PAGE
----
What was it like writing, editing and publishing as a team, and are there future familial collaborations in store, or going your separate literary ways for now?
Writing as a team was incredible. We each brought different strengths to the table, and I think we were able to parlay those into a powerful combined voice. Whenever one of us was done writing a chapter, we had two built-in editors near at hand to tell us how great—or shitty—that first draft was. However, we are going our separate ways for now. K. Makansi was a great introduction into the world of publishing, and I don’t think we could have done it without support from each other. But we are all ready to tackle our own projects now.
I met you at a writer’s conference (and am forever grateful). What’s your take on those, and a little more broadly, what advice do you have for writers relative to building their platforms and engaging literary communities?
Budding writers and aspiring authors should take any and all opportunities they can afford to network, connect, bond, schmooze, and pal around with other writers. If you are a writer, other writers are your most important allies in the fight for publication, recognition, and book sales. If you are writing your first book, other writers will help you make that book better. If you are trying to publish a book, other writers will give you advice and tell you what to do and what not to do. If you are published and are trying to sell your book, other writers are the most powerful weapons in your arsenal for convincing readers to read your books. If you can afford to go to that writing conference in your hometown, do it. If you are a blogger, blog about writing, reading, and publishing, so that other writers will be engaged and share your posts. If you are an avid reader, read books by writers in your network, review them, and share those reviews with the world. You will make friends and allies everywhere, and these alliances will only help you all in the fight for literary success.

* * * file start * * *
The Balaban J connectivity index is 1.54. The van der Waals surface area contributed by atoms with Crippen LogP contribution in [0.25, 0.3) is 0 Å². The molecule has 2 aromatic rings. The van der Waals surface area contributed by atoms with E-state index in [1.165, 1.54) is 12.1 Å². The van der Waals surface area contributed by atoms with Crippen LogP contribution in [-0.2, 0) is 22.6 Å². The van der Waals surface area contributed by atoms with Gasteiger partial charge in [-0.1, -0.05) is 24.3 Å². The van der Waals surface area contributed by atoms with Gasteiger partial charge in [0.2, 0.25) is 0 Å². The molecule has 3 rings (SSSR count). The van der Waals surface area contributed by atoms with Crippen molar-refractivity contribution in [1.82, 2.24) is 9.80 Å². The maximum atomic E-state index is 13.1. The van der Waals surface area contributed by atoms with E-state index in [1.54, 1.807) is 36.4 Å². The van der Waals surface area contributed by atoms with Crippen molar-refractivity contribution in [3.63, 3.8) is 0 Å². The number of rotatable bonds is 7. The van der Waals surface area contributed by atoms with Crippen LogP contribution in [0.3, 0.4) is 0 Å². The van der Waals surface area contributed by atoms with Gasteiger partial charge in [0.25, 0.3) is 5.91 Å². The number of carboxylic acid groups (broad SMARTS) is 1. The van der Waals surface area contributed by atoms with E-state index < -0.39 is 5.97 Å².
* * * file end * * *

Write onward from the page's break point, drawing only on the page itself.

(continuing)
I think many, if not most fiction scribes—definitely myself among them—fantasize about seeing their work on the big screen. This dream may well become a reality for you. What can you tell us about that, and what else is next for you in your journey?
Thanks for asking! K. Makansi recently sold the option to adapt The Sowing into a screenplay for a film production to Big Picture Ranch in Ojai, California. Big Picture Ranch, composed of Joshua Tickell and Rebecca Harrell Tickell, specializes in films that raise awareness, inspire change, and solidify new cultural ideas. Their films have been shortlisted for Oscars, won awards at Sundance and Cannes, and been picked as New York Times Critics’ Picks. We were incredibly excited about working with Josh and Rebecca because of how passionate they were about the project, and because, unlike many Hollywood producers who sit on the rights to produce a book without ever moving forward, they are truly committed to bringing The Sowing to the big screen. They just contacted us today to say they’re moving forward on the screenplay!
One more question, and it’s a touch personal. Not only has it been my good fortune that you have become one of my most treasured friends, but it’s moved my heart witness the bond you and my young daughter Rachel have built through these last few years. You inspire her as a woman, author, and friend (and she likewise for you, you’ve shared). Your journey—despite your remarkable early success—is like Rachel’s still nascent (which is amazing to think about): when long from now all’s said and done, what would you like your legacy to be?
I want to inspire the next generation of writers, just like Brian Jacques and J.K. Rowling did for me fifteen years ago. I want kids to write fanfiction of my books, based on my characters, until they are mature and developed enough to create their own worlds, their own stories, their own characters. I want people to read my stories and feel utterly compelled to create their own. It blew my mind when K. Makansi got our first piece of fan mail about The Sowing. But I’ll probably cry if a kid ever sends me a story written in gel pen he or she wrote based on my characters. The day someone tells me she was inspired to write because of me—that’ll be the day I sit back and rest on my laurels.